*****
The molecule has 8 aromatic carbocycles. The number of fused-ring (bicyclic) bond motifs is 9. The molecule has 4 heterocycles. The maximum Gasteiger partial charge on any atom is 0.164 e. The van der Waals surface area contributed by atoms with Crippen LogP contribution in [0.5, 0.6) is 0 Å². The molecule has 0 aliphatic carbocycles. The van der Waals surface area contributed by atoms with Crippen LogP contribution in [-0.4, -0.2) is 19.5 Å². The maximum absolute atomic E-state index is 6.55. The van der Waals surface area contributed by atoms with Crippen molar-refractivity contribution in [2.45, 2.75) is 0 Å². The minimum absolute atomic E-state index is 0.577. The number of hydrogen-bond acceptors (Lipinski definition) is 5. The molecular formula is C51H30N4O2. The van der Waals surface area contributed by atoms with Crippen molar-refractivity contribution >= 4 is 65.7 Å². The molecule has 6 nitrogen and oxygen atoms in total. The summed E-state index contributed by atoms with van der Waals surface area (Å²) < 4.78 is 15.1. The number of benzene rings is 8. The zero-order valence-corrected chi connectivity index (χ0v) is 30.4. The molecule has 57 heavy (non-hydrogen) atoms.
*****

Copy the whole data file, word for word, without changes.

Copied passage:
The molecule has 8 aromatic carbocycles. The number of fused-ring (bicyclic) bond motifs is 9. The molecule has 4 heterocycles. The maximum Gasteiger partial charge on any atom is 0.164 e. The van der Waals surface area contributed by atoms with Crippen LogP contribution in [0.5, 0.6) is 0 Å². The molecule has 0 aliphatic carbocycles. The van der Waals surface area contributed by atoms with Crippen LogP contribution in [-0.4, -0.2) is 19.5 Å². The maximum absolute atomic E-state index is 6.55. The van der Waals surface area contributed by atoms with Crippen molar-refractivity contribution in [2.45, 2.75) is 0 Å². The minimum absolute atomic E-state index is 0.577. The number of hydrogen-bond acceptors (Lipinski definition) is 5. The molecular formula is C51H30N4O2. The van der Waals surface area contributed by atoms with Crippen molar-refractivity contribution >= 4 is 65.7 Å². The molecule has 6 nitrogen and oxygen atoms in total. The summed E-state index contributed by atoms with van der Waals surface area (Å²) < 4.78 is 15.1. The number of benzene rings is 8. The zero-order valence-corrected chi connectivity index (χ0v) is 30.4. The molecule has 57 heavy (non-hydrogen) atoms.